Midterm elections are almost always a referendum on the incumbent president, and this fall’s campaign appears poised to follow the historical pattern.
In the past three decades, both parties have suffered major midterm losses in the House two years after capturing the White House. Democrats lost 54 House seats under Bill Clinton in 1994 and 63 seats under Barack Obama in 2010. Republicans lost 42 seats under Donald Trump in 2018.
One recent exception to the pattern of the president’s party losing House seats in a first-term midterm came in 2002, when George W. Bush used the attacks of Sept. 11, 2001, to rally voters around the theme of terrorism and help his Republican Party gain seats.
The most closely watched indicator in a midterm election year is generally the president’s approval rating. The state of the economy is also important, though the direction of the unemployment rate — up or down — can count for more politically than the exact number. This year, inflation concerns have trumped the low jobless levels as an issue of concern.
Assessments of presidential job performance are not a perfect predictor of the size of House losses or gains and are even less reliable in Senate races. But a rough rule of thumb holds that the further a president’s approval rating is below 50 percent, the worse the president’s party will do.
President Biden’s approval rating average is in the low 40s, pointing to serious losses. Democrats hope his numbers will improve, but presidents almost never see their approval ratings rise appreciably between the beginning of a midterm election year and the November balloting.
LEFT: President Biden meets with Ukrainian refugees during a visit to PGE Narodowy Stadium in Warsaw in March. (Evan Vucci/AP) RIGHT: President Biden congratulates Ketanji Brown Jackson in April, moments after the U.S. Senate confirmed her to be the first Black woman to be a justice on the Supreme Court. (Oliver Contreras for The Washington Post)
But just how big could the Democrats’ losses be? And to what extent is history helpful?
Alan Abramowitz of Emory University argues that a better indicator of the size of House losses for the party holding the White House is what is known as the generic ballot — a poll question that asks people which party they favor in the House race in their district. That indicator suggests Republicans will gain more than the five seats needed to take control but perhaps not as many as some of the recent blowouts: 1994, 2010 or 2018.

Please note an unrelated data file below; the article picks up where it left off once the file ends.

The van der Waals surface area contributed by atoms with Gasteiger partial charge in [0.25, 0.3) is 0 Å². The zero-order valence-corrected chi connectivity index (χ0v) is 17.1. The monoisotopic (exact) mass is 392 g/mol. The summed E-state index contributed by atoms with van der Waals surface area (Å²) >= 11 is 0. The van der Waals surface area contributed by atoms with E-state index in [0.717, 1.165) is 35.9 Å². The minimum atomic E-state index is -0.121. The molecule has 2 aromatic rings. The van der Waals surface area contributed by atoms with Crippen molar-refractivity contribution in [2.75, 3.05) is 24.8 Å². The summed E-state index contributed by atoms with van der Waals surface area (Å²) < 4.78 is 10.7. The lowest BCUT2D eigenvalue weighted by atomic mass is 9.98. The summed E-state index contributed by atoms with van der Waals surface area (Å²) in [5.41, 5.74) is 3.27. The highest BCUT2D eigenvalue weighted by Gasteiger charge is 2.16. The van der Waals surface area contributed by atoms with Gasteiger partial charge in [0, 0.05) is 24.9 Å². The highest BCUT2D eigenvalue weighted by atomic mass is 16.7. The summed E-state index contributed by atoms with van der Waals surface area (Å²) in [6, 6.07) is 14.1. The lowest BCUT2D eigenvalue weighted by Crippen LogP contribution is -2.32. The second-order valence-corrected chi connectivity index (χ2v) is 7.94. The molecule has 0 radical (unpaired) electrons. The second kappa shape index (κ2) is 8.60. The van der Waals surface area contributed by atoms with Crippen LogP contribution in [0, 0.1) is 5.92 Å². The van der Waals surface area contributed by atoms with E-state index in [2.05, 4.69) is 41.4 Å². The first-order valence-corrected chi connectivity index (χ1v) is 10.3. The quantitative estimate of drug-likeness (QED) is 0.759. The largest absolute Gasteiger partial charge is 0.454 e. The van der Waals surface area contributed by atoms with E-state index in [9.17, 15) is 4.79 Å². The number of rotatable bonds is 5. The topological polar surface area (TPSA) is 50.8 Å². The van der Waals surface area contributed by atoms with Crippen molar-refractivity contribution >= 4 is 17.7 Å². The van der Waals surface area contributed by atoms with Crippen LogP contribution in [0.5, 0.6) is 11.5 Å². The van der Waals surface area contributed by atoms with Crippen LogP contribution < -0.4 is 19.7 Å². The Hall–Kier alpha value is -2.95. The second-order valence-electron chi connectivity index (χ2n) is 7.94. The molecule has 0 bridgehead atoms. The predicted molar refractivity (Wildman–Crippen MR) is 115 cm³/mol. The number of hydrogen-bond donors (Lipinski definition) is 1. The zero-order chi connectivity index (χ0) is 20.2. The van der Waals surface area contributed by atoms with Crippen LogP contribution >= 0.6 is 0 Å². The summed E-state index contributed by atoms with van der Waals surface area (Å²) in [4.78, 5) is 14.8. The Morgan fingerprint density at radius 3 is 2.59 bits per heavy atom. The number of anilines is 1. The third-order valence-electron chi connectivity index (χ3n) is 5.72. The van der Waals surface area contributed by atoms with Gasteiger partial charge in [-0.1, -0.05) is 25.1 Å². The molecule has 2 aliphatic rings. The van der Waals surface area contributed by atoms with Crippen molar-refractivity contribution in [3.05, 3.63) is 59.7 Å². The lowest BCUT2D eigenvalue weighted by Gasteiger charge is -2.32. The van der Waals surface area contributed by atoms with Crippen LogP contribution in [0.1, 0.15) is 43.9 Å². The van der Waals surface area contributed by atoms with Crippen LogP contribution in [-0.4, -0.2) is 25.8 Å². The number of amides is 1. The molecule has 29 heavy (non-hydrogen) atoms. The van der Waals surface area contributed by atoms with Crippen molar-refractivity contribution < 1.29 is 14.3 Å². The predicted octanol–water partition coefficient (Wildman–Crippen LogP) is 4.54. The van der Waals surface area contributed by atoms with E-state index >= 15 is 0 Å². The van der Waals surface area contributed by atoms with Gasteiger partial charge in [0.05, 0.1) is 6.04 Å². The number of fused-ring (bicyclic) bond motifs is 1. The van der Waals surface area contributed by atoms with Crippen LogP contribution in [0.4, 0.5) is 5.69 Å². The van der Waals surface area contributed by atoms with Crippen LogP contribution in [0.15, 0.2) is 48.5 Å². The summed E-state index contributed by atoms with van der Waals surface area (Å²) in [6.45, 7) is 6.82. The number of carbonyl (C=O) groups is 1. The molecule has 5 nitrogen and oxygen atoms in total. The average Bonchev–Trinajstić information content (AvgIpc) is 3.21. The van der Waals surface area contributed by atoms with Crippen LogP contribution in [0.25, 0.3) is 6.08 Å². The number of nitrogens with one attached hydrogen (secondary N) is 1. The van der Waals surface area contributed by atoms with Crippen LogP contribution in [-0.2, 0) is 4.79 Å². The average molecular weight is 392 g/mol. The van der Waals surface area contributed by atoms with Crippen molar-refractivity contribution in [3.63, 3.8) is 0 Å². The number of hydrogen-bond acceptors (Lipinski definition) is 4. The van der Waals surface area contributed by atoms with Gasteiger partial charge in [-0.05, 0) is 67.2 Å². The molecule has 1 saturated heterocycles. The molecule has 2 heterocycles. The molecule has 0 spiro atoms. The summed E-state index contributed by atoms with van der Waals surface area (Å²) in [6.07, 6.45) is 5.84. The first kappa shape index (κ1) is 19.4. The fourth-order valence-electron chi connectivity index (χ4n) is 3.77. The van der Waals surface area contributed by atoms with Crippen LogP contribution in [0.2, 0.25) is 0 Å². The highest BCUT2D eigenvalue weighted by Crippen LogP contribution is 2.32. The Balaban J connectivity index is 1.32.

Several factors could contribute to smaller losses this time. One is that Republicans gained seats in 2020. Usually the party that loses the White House also loses House seats. Those 2020 results mean Democrats have already given back some of their gains from 2018, and Republicans have already plucked some of the easiest districts.
Through redistricting and the geographic sorting of the population, there are fewer competitive swing districts. The Cook Report with Amy Walter notes that after the 1996 election, there were 164 competitive districts, defined by the margin of victory in the previous election. The number of competitive districts fell steadily and hit a low of 72 after 2016, but then ticked up to 78 after the 2020 election — still far below earlier times.
A related factor that could hold down Republican gains is that there are fewer districts where voters split their tickets. In 2020, there were just 16 congressional districts where the House winner and the presidential winner were from different parties — the lowest in more than half a century and perhaps much longer. Nine were Biden-won districts held by a Republican, seven were Trump-won districts held by a Democrat. Because of redistricting, there are 12 Trump districts held by Democrats and 11 districts Biden won that are held by Republicans.
Despite these caveats, an election-year tsunami could deliver major Republicans gains in the House.
Predicting shifts in Senate seats is more difficult, in part because only one-third of seats are up for grabs each election year, and therefore political geography is a factor in the results. There have been some years when the president’s party loses big in the House but not the Senate. In 2018, for example, Republicans gained a Senate seat despite losing control of the House because many of the competitive Senate races were in red states.
Several factors are at play here. One is candidate quality. In 2010, Republicans lost Senate elections in states they might have won because their candidates weren’t ready for prime time. Does anyone remember tea-party favorite Christine (“I am not a witch”) O’Donnell in Delaware? If not, have a look.
Democrats could hold the Senate this year in part because they are defending fewer seats. Of the 35 seats up for reelection this year, 14 are held by Democrats, none in states Trump carried in 2020. Republicans will be defending 21 seats, including in two states (Wisconsin and Pennsylvania) won by Biden.
In recent years, something else has come into play in Senate races. The party that wins the presidential vote in a state almost always now wins Senate races. In 2016, there was no deviation from that pattern. In 2020, Sen. Susan Collins (R-Maine) won her reelection bid as Biden was winning the state’s popular vote, making her a rarity.